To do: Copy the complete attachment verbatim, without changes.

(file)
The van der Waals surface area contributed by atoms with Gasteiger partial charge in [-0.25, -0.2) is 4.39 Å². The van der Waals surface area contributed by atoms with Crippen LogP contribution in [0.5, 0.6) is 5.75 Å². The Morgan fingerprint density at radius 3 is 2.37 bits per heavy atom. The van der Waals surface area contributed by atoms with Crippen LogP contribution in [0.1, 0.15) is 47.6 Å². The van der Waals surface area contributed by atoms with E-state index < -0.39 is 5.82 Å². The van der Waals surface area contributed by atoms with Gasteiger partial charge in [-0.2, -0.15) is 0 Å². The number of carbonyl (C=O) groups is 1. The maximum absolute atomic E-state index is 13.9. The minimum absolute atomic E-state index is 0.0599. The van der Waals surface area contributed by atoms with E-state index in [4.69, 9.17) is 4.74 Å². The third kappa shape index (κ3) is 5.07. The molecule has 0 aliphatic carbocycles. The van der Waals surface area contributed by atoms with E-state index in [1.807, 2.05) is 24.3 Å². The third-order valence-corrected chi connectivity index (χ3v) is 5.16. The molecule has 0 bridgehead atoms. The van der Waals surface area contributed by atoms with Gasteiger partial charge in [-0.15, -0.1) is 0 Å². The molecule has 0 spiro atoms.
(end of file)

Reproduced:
The van der Waals surface area contributed by atoms with Gasteiger partial charge in [-0.25, -0.2) is 4.39 Å². The van der Waals surface area contributed by atoms with Crippen LogP contribution in [0.5, 0.6) is 5.75 Å². The Morgan fingerprint density at radius 3 is 2.37 bits per heavy atom. The van der Waals surface area contributed by atoms with Crippen LogP contribution in [0.1, 0.15) is 47.6 Å². The van der Waals surface area contributed by atoms with E-state index < -0.39 is 5.82 Å². The van der Waals surface area contributed by atoms with Gasteiger partial charge in [-0.2, -0.15) is 0 Å². The number of carbonyl (C=O) groups is 1. The maximum absolute atomic E-state index is 13.9. The minimum absolute atomic E-state index is 0.0599. The van der Waals surface area contributed by atoms with E-state index in [4.69, 9.17) is 4.74 Å². The third kappa shape index (κ3) is 5.07. The molecule has 0 aliphatic carbocycles. The van der Waals surface area contributed by atoms with E-state index in [1.807, 2.05) is 24.3 Å². The third-order valence-corrected chi connectivity index (χ3v) is 5.16. The molecule has 0 bridgehead atoms. The van der Waals surface area contributed by atoms with Gasteiger partial charge in [-0.15, -0.1) is 0 Å². The molecule has 0 spiro atoms.